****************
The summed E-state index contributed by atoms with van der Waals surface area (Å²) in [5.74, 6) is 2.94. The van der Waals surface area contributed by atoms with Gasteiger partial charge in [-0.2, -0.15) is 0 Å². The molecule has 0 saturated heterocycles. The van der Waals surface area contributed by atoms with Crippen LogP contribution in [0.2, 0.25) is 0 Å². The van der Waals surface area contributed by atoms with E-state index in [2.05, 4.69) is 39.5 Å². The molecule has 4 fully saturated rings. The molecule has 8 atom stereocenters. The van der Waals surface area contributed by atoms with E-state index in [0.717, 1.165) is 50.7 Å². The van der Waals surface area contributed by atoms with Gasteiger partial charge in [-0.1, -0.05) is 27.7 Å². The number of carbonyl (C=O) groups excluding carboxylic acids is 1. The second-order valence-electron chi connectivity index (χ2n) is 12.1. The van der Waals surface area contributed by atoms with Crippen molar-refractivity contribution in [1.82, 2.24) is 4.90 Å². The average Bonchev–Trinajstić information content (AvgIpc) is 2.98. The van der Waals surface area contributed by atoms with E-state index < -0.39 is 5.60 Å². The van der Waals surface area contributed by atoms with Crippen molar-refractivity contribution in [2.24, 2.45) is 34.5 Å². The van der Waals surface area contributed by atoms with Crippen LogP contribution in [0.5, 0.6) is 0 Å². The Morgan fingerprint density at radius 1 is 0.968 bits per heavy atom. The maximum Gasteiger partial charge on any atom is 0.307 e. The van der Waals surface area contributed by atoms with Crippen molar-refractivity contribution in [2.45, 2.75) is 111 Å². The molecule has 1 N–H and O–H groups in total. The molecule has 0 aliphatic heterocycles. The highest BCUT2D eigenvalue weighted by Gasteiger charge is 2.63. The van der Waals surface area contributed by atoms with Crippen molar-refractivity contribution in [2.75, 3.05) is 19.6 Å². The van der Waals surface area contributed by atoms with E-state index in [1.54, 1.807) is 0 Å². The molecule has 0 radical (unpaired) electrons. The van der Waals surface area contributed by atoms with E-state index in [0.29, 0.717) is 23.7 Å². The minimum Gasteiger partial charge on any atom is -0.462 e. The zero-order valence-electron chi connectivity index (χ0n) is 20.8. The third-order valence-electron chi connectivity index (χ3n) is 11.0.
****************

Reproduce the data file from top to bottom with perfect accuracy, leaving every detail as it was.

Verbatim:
The summed E-state index contributed by atoms with van der Waals surface area (Å²) in [5.74, 6) is 2.94. The van der Waals surface area contributed by atoms with Gasteiger partial charge in [-0.2, -0.15) is 0 Å². The molecule has 0 saturated heterocycles. The van der Waals surface area contributed by atoms with Crippen LogP contribution in [0.2, 0.25) is 0 Å². The van der Waals surface area contributed by atoms with E-state index in [2.05, 4.69) is 39.5 Å². The molecule has 4 fully saturated rings. The molecule has 8 atom stereocenters. The van der Waals surface area contributed by atoms with E-state index in [0.717, 1.165) is 50.7 Å². The van der Waals surface area contributed by atoms with Gasteiger partial charge in [-0.1, -0.05) is 27.7 Å². The number of carbonyl (C=O) groups excluding carboxylic acids is 1. The second-order valence-electron chi connectivity index (χ2n) is 12.1. The van der Waals surface area contributed by atoms with Crippen molar-refractivity contribution in [1.82, 2.24) is 4.90 Å². The average Bonchev–Trinajstić information content (AvgIpc) is 2.98. The van der Waals surface area contributed by atoms with E-state index < -0.39 is 5.60 Å². The van der Waals surface area contributed by atoms with Crippen molar-refractivity contribution in [2.24, 2.45) is 34.5 Å². The van der Waals surface area contributed by atoms with Crippen LogP contribution in [0.5, 0.6) is 0 Å². The Morgan fingerprint density at radius 1 is 0.968 bits per heavy atom. The maximum Gasteiger partial charge on any atom is 0.307 e. The van der Waals surface area contributed by atoms with Crippen molar-refractivity contribution in [2.45, 2.75) is 111 Å². The molecule has 1 N–H and O–H groups in total. The molecule has 0 aliphatic heterocycles. The highest BCUT2D eigenvalue weighted by Gasteiger charge is 2.63. The van der Waals surface area contributed by atoms with Crippen molar-refractivity contribution in [2.75, 3.05) is 19.6 Å². The van der Waals surface area contributed by atoms with E-state index in [1.54, 1.807) is 0 Å². The molecule has 0 radical (unpaired) electrons. The van der Waals surface area contributed by atoms with E-state index in [0.29, 0.717) is 23.7 Å². The minimum Gasteiger partial charge on any atom is -0.462 e. The zero-order valence-electron chi connectivity index (χ0n) is 20.8. The third-order valence-electron chi connectivity index (χ3n) is 11.0.